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Optimism May Protect Against Chronic Pain in Soldiers

FILE - U.S. Soldiers scan the area during a combined joint patrol in Manbij, Syria, Nov. 1, 2018.
FILE - U.S. Soldiers scan the area during a combined joint patrol in Manbij, Syria, Nov. 1, 2018.
Optimism May Protect Against Chronic Pain in Soldiers
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A new study finds American soldiers who showed strong optimism before deployment to Afghanistan or Iraq were less likely to develop long-term pain.

And those who felt more pessimistic were 35 percent more likely to report back pain, joint pain and headaches.

Those are the findings of a recent report in JAMA Network Open.

Afton Hassett is a researcher from the University of Michigan in Ann Arbor. She said, “We found that optimism was protective for soldiers even when they were exposed to combat.”

The researcher added, “The most surprising thing was that even after we took into consideration (things) such as education, (and) marital status… the effects of optimism were still powerful.”

While optimism may seem like something that is natural and cannot be learned, Hassett said it could be developed.

“We don’t want to blame people for not being optimistic enough,” she advised. “But maybe we need to think about identifying soldiers who have low levels of optimism and perhaps help them with some pre-deployment programs.”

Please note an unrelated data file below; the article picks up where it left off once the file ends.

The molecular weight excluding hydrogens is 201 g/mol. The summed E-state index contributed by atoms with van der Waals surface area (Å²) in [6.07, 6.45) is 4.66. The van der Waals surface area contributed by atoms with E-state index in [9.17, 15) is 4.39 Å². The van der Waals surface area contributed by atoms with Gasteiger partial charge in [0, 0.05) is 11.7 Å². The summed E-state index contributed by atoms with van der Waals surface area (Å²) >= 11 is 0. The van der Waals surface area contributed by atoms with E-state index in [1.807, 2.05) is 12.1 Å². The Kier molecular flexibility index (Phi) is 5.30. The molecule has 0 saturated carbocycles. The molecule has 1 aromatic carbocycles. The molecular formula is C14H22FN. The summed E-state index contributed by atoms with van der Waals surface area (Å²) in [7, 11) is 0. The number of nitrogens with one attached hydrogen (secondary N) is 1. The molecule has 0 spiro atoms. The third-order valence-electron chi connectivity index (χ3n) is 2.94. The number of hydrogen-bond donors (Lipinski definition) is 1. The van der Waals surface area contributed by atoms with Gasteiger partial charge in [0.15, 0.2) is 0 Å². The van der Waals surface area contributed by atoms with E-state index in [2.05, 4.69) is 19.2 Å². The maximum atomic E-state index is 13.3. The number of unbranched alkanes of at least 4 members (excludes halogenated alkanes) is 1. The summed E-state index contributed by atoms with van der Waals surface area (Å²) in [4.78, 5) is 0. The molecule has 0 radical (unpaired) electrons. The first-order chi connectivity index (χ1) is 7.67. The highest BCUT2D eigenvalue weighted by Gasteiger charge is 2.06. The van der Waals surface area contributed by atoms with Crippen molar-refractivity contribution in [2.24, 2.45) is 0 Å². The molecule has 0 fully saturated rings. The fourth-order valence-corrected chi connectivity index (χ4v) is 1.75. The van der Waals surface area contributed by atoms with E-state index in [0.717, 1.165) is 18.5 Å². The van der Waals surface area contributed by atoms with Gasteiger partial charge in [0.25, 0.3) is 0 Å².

Hassett and the team of researchers examined information from 20,734 U.S. Army soldiers. About 37 percent of them reported pain in at least one new area of the body after deployment.

All had filled out questionnaires before deployment that measured their levels of optimism. One of the questions was, “If something can go wrong for me, it will.” Soldiers who already had some sort of pain before deployment were not included in the study.

The research also included information on the level of combat experienced by the soldiers. This included information like finding dead bodies, seeing people killed or wounded, feeling in great danger of being killed, using a gun in combat, experiencing an explosion or a car crash.

While the new study looked only at the development of long-term, or chronic, pain in the military, Hassett said it is not just about soldiers. She said there are many studies that link optimism to pain.

Dr. John Hache teaches pain medicine at the University of Pittsburgh Medical Center in Pennsylvania. He agreed the study could help with learning about chronic pain.

Hache added that the study suggests it might be possible to protect against chronic pain conditions.

I’m Susan Shand.

The Reuters News Agency reported this story. Susan Shand adapted it for Learning English. Hai Do was the editor.

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Words in This Story

optimism – n. a belief that all is well

pessimism – n. the belief that things will probably go wrong chronic adj. without end

expose – v. to show

combat – n. meeting the enemy in a war